When you are not thinking, you have no ego, because your ego is nothing more than a habitual concept. The thinker behind the thoughts and the feeler behind the feelings are only thoughts; each of these is an idea of some reference point to which all our experiences happen. That thought, however, cuts us off from what we experience and creates the illusion of a gap or gulf between the knower and the known.
This in turn is responsible for the feeling of alienation we have from the world, and as a result we suffer from conflict and hatred. The spirit of domination arises from that basic division that has been constructed in thought, and modern societies are typically obsessed with this highly destructive illusion.
When you come to an end of thought, you don’t know how to meditate, and you don’t know what to do with your mind, and nobody can tell you. But still, thinking comes to an end naturally, and you just watch.
You don’t have to ask who watches because that question merely arises from the fact that in grammar every verb has to have a subject by rule—but that is not a rule of nature, it is a rule of grammar. In nature there can be watching without a separate watcher.
And So You Begin To Meditate
When you realize that you have come to your wit’s end, you can begin meditation. Or meditation happens, and that happening is simply the watching of what is, of all the information conveyed to you by your exterior and interior senses, and even the thoughts that keep chattering on about it all.
You don’t try to stop those thoughts, you just let them run as if they were birds twittering outside, and they will eventually become tired and stop.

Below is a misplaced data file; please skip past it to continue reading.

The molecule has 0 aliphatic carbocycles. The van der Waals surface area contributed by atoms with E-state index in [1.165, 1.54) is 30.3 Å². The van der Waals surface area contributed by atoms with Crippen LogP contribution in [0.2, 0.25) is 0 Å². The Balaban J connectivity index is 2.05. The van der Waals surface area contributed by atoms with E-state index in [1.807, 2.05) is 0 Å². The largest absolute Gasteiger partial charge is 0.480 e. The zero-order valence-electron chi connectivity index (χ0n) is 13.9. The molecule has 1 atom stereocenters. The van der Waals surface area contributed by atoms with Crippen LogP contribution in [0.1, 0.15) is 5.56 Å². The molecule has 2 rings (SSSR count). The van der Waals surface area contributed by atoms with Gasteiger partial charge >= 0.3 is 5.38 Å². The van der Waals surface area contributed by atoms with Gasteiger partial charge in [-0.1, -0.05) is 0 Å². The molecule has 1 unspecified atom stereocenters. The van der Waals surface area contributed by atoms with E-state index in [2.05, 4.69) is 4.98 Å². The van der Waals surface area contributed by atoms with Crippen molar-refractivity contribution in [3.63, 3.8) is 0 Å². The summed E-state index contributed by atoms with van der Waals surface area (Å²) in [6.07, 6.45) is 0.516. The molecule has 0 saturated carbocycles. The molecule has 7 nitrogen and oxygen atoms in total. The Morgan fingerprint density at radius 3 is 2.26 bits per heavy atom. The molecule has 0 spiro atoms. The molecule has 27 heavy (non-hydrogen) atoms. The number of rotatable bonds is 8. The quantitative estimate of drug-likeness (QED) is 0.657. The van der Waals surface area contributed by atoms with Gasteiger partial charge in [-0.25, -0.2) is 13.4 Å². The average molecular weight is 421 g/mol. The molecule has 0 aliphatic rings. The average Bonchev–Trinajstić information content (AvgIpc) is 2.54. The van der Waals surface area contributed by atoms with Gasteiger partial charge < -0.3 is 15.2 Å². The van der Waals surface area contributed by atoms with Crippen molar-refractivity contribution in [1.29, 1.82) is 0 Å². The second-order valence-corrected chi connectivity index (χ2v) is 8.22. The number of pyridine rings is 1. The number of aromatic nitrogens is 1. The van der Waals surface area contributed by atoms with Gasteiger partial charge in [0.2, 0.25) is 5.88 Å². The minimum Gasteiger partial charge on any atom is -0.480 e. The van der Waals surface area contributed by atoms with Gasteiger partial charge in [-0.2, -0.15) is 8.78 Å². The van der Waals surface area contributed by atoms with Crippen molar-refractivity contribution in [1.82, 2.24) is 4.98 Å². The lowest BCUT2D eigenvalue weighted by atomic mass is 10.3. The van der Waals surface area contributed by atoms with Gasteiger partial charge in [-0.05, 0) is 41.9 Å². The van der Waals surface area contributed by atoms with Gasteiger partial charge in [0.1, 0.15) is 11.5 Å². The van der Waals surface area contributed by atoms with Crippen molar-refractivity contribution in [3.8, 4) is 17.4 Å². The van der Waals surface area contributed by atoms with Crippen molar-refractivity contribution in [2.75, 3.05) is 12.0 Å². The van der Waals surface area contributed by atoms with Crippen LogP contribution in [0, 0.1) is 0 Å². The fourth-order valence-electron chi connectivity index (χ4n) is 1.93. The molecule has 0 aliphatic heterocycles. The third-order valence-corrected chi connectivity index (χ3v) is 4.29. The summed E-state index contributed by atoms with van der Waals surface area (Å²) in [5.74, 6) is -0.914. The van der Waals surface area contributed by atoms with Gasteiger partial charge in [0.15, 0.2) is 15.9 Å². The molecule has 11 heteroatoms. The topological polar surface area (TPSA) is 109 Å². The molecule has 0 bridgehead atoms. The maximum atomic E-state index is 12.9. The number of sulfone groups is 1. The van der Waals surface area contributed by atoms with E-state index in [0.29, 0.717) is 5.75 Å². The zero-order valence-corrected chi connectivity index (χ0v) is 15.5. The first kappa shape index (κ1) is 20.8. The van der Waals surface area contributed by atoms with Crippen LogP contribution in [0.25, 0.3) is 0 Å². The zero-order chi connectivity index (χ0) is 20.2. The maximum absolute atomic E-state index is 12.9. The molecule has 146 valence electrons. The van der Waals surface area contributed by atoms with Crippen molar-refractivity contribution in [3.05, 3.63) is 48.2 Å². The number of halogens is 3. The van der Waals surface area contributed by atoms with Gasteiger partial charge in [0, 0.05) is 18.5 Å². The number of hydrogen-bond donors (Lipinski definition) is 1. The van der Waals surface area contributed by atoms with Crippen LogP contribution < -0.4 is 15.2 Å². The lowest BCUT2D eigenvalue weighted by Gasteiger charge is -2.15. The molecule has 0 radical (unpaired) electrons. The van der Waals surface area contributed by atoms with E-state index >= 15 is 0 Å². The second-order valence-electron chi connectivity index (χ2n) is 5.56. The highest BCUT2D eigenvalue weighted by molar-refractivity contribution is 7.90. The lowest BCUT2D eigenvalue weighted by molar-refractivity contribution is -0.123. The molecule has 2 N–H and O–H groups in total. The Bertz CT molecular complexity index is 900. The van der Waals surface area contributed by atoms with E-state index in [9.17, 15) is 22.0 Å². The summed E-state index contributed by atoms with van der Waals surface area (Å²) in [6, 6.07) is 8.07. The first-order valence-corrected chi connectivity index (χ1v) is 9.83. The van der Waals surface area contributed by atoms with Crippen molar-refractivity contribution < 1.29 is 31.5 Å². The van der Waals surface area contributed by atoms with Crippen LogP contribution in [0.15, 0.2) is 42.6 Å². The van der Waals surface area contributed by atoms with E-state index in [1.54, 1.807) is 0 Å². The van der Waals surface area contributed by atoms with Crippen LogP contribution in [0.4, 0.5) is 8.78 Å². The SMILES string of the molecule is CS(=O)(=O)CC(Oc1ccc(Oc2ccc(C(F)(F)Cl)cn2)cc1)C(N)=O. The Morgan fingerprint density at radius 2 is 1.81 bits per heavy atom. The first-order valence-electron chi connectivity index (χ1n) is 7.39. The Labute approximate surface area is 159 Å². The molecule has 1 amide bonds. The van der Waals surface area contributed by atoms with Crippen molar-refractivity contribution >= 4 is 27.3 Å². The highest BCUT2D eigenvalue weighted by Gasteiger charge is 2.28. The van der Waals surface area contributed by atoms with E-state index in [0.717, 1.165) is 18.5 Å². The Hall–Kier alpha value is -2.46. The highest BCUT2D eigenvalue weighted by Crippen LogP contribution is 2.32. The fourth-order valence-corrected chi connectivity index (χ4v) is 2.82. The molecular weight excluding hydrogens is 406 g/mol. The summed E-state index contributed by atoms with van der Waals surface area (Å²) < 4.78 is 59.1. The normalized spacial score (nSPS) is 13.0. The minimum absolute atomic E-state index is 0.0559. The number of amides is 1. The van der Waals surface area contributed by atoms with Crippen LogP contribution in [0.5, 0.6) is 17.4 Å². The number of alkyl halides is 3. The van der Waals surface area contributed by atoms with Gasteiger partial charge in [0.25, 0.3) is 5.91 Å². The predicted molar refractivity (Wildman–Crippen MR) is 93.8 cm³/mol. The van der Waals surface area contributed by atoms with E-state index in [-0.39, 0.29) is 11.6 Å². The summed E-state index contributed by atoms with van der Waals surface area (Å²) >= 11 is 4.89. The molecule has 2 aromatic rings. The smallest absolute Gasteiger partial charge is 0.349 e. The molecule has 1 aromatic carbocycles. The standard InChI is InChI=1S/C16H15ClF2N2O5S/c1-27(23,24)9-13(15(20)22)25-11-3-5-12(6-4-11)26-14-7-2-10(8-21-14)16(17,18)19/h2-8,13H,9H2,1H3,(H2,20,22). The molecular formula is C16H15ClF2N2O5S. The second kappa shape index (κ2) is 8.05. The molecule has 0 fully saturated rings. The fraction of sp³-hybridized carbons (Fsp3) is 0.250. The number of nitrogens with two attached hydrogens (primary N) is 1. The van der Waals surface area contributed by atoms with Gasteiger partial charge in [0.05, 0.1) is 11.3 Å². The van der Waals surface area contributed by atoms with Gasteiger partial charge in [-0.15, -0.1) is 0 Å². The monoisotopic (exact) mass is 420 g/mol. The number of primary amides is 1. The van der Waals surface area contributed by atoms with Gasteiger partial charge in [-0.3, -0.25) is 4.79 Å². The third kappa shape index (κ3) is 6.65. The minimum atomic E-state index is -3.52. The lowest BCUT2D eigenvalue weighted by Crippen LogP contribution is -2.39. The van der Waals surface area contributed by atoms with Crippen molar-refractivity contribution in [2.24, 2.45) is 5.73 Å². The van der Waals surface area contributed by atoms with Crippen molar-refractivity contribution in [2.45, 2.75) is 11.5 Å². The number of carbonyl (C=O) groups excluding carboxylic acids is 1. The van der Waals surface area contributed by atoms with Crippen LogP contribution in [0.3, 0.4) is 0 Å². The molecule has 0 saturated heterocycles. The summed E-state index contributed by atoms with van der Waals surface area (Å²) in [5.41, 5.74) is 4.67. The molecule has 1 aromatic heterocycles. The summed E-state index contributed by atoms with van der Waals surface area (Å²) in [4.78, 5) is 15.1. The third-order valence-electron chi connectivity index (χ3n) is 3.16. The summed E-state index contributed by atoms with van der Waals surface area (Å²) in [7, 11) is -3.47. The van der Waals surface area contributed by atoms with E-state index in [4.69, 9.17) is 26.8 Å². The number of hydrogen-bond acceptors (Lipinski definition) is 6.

But don’t worry about whether they do or don’t. Just simply watch whatever it is that you are feeling, thinking, or experiencing—that’s it. Just watch it, and don’t go out of your way to put any names on it. This is really what meditation is.
You are in meditation in an eternal present, and you are not expecting any result. You are not doing it to improve yourself, because you found that you can’t. Your ego can’t possibly improve you because it is what’s in need of improvement, and your ego can’t let go of itself because it is a complex of thoughts called “clinging to one’s self.” When it is finally understood that it is unable to achieve a transformation of consciousness, or the vivid sense of union of individual and cosmos, it just evaporates.
One Of The Easiest Ways To Enter In
One of the easiest ways to enter into the state of meditation, therefore, is listening to what is, and experiencing the qualities of sound.
Curiously enough, sound is a sense that bores us less easily than sight. When you hear it, just listen to the random sounds that you know are going on in the room, or in the street. Listen as if you were listening to music, without trying to identify its source, to name it, or to put any label on it at all. Just enjoy whatever sound may be going on, whether it is outside or in the area where you are sitting. That is part of the ritual: just listen.
Alan Watts was profoundly influenced by the East Indian philosophies of Vedanta, Buddhism, and Taoism, which was reflected in his Zen poetry. After teaching at the Academy of Asian Studies, in San Francisco, he became Dean of the organization, and began giving regular radio talks on KPFA—the Berkeley free radio station.
By the early seventies, Alan Watts had become a foremost interpreter of Eastern thought for the West, and was widely published in mainstream periodicals. He was also featured on various TV shows. Alan Watts developed an extensive audio library that comprises nearly 400 talks. He also wrote more than 25 books during his lifetime, including his final volume, Tao; the Watercourse Way.
From Still the Mind, by Alan Watts. Copyright © 2000 by Mark Watts. Published by New World Library, Novato, California. www.newworldlibrary.com